Therapeutic illusion: another frontier in Ménière's disease
Pérez-Fernández N (1), Martín-Sanz E (2).
Idiopathic endolymphatic hydrops, often referred as Ménière’s disease (MD) is characterized by episodes of vertigo, hearing loss, tinnitus, and aural fullness (1,2). It is often a challenge in diagnosis and description, mostly because of its variability, which can make it difficult to recognize, thus possibly delaying treatment (3).
Hearing loss has been widely studied, a fact that inclusively supports its staging according to the different guidelines proposed (4). Vertigo attacks appear to be the factor that affects more the health related quality of life of these patients as such, the primary goal of treatment is to reduce the frequency, intensity and duration of these episodes (1,5).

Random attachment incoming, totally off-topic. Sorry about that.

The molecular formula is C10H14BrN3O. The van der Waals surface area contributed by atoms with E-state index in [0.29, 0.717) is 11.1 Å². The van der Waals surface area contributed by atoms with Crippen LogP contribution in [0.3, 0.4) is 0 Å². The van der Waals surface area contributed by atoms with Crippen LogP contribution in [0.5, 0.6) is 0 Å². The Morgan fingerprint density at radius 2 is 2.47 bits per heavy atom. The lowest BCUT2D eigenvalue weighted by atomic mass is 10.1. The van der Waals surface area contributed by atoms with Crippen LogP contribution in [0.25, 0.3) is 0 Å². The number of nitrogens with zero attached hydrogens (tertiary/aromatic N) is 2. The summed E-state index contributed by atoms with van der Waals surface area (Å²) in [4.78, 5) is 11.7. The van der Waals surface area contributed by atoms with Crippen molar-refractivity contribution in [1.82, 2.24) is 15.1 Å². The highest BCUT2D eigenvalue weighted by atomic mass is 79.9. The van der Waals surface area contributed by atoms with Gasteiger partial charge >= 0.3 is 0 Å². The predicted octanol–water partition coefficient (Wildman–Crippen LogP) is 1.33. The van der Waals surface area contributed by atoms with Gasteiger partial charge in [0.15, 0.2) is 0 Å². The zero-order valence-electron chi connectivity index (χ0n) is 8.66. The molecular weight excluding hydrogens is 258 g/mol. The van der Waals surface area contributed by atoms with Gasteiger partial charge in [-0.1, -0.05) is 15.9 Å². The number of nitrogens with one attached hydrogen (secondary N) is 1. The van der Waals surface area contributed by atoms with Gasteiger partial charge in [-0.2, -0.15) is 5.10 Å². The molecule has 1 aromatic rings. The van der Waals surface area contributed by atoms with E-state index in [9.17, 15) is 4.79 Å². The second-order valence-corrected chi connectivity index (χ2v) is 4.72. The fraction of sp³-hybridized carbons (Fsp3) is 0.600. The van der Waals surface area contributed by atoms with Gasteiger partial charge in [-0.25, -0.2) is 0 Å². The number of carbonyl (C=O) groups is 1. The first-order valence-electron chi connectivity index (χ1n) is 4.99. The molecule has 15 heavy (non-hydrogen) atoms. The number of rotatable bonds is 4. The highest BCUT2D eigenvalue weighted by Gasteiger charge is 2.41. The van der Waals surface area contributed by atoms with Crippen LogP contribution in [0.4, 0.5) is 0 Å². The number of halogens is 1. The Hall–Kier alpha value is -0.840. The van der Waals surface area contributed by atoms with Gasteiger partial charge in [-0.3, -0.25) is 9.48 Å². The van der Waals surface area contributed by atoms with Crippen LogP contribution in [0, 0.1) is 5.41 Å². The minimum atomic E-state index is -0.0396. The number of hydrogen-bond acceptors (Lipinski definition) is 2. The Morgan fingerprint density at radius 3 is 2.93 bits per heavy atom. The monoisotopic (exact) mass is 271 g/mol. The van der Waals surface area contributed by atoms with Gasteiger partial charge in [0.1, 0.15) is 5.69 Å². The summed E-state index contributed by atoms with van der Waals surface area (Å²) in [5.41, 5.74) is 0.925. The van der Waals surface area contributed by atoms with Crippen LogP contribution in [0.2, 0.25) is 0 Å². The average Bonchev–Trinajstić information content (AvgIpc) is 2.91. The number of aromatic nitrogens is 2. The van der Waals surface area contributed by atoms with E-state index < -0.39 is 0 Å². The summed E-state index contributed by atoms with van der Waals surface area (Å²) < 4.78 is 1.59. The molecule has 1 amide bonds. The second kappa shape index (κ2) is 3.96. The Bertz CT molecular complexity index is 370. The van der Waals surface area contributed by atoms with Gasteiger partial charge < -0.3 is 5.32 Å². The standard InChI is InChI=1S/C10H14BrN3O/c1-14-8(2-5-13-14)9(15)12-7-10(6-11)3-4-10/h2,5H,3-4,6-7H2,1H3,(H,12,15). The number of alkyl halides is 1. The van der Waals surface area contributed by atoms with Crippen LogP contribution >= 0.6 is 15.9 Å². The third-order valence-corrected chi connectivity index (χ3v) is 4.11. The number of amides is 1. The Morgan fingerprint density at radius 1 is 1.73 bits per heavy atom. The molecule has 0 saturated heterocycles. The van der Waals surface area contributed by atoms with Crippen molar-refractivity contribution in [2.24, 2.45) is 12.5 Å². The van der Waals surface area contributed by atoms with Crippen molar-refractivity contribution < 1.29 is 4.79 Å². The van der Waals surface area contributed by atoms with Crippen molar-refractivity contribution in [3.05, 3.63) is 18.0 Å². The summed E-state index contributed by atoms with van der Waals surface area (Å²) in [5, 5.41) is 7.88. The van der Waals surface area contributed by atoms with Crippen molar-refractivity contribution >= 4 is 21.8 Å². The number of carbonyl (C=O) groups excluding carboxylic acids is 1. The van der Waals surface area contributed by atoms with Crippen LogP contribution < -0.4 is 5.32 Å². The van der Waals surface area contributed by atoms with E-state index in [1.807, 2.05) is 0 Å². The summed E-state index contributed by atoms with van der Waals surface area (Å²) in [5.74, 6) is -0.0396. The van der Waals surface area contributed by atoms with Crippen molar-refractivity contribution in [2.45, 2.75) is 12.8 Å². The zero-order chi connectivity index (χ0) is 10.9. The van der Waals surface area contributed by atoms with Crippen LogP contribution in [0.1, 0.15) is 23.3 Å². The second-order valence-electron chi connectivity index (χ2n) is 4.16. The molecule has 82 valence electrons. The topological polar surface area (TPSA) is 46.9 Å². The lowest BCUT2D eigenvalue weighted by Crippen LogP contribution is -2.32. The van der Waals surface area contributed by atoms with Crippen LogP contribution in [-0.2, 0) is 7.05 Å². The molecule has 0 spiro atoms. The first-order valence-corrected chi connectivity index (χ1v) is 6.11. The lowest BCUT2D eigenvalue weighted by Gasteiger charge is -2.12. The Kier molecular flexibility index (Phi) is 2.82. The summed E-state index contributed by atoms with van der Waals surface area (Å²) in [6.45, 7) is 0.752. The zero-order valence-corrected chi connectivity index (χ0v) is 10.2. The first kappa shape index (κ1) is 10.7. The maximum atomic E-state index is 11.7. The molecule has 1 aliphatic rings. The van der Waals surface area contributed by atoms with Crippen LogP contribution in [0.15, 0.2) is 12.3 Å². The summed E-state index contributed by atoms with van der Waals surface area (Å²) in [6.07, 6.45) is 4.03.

There are several difficulties, any author must stand, when analyzing results obtained with any MD treatment proposed. Fluctuation nature of the disease, the high and unexpected spontaneous remission rate, the difficulty of including a control group of patients without any intervention and the lack of validated instruments related to vertigo outcomes (other than disability and quality of life measurements) are clear examples of such problems. Here lies the importance of an appropriate clinical trial design, in order to prevent those possible methodological errors.
CITATION Ann Transl Med. 2016 Oct;4(Suppl 1):S63.